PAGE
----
Deutsches Institut für Japanstudien
Jochi Kioizaka Bldg. 2F
7-1 Kioicho, Chiyoda-ku
Tokyo 102-0094, Japan
The DIJ History and Humanities Study Group is a forum open to scholars working on Japan in any field of the humanities. It is organized by Barbara Geilhorn, Torsten Weber and Isaac Gagné.
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Learning to be funny: Training and social relationships in Rakugo - POSTPONED -
March 5, 2020 / 18:30h
Sarah Stark, Ghent University
Kabuki actors learn their skills from their fathers. Ikebana students pay their master for lessons. In contrast, artistic lineage in rakugo is not hereditary, and performers do not acquire their stories and acting skills in acting schools or from their fathers. Newcomers to the rakugo profession start their apprenticeship with a shishō, a master, without paying any compensation. For the rest of both of their lives the shishō is responsible for his deshi’s (disciple) education and accountable for his off-stage behaviour. In return, the shishō expects his deshi’s unquestioning loyalty, obedience and subordination.
Newcomers are not only raised by their own shishō, they receive their education from the rakugo community through working in the yose’s (rakugo performance space) green room. Performers have to follow orders of any peer who has been in the trade longer than him or herself: strict training and strict hierarchy legitimize their participation in the rakugoka community.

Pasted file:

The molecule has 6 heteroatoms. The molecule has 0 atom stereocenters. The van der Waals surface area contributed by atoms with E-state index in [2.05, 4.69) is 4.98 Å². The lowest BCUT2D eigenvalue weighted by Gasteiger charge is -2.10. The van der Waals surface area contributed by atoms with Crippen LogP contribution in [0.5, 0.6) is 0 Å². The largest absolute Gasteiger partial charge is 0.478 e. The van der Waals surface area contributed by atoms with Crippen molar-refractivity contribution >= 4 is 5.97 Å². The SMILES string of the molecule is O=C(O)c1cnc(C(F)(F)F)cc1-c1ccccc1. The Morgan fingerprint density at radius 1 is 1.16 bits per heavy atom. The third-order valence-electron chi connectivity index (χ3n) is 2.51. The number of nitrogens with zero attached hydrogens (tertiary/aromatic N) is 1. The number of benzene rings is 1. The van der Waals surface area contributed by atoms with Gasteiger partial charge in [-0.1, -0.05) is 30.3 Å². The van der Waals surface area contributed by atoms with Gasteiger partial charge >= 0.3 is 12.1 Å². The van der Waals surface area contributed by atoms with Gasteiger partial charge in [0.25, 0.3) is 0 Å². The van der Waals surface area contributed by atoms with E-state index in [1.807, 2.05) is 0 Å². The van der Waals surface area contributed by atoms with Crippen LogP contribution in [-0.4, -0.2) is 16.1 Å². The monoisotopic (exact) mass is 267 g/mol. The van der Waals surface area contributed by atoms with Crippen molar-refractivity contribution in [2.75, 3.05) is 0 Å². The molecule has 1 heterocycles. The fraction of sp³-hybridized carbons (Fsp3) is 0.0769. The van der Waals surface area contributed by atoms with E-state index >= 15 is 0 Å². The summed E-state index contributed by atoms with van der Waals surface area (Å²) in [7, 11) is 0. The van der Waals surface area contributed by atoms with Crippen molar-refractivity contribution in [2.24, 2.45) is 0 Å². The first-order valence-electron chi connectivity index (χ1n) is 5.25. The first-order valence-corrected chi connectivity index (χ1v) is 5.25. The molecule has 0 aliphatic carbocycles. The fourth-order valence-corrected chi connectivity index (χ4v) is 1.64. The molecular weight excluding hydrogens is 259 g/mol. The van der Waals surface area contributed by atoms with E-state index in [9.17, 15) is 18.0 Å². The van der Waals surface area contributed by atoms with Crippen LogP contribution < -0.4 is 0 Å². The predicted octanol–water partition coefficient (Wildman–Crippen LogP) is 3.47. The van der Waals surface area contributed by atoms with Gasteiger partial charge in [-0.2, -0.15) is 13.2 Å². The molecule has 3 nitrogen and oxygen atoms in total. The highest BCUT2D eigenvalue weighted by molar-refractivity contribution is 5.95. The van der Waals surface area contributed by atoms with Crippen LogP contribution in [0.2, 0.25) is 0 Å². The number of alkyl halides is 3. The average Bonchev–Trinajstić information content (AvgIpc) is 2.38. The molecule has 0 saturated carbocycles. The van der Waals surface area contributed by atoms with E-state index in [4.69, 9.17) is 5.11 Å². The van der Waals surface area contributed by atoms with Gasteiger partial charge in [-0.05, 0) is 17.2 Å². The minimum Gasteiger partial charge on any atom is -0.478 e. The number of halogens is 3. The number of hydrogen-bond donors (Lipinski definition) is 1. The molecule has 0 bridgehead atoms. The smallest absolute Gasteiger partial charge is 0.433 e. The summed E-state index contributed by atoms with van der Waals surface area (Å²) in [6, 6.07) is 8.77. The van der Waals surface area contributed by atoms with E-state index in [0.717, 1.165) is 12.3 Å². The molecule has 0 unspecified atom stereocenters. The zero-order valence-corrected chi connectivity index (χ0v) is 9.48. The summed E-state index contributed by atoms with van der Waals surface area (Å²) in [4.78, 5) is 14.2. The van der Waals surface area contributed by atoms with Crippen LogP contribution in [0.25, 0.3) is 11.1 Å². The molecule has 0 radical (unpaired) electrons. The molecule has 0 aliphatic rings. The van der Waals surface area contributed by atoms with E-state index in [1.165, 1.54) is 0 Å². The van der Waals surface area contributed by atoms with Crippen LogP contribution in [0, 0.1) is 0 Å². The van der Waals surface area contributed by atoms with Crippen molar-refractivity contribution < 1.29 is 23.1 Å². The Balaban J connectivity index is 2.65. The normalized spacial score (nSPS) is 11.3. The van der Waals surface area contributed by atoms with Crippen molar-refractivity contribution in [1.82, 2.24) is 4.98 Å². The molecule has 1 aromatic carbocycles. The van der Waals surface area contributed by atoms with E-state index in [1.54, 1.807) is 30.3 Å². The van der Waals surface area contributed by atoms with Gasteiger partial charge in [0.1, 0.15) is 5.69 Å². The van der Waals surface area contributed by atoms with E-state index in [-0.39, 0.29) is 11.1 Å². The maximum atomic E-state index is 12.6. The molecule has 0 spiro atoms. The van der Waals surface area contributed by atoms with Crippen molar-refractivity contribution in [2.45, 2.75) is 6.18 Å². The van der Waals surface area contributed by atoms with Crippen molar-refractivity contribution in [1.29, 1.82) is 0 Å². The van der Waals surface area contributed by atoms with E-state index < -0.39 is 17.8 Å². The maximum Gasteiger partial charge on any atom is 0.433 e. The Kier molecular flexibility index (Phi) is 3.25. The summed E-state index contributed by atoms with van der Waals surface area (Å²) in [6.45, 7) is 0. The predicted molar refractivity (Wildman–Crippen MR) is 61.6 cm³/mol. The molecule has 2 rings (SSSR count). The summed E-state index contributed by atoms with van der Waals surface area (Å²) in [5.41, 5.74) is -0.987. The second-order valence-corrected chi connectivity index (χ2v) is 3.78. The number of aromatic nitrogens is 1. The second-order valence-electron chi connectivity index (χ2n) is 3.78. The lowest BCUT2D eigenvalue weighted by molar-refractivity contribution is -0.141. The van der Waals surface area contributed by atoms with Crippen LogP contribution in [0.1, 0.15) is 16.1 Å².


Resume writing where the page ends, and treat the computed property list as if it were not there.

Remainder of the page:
The presentation provides a perspective on access to knowledge, knowledge acquisition, learning processes and structures inside Tokyo’s yose theatres, as well as social relations among the stakeholders of the rakugo world. Sarah Stark’s research is based on an analysis of printed interviews, autobiographies as well as one-on-one interviews with Tokyo rakugoka.
Sarah Stark is a PhD candidate at the Faculty of Arts and Philosophy, Department of Languages and Cultures at Ghent University.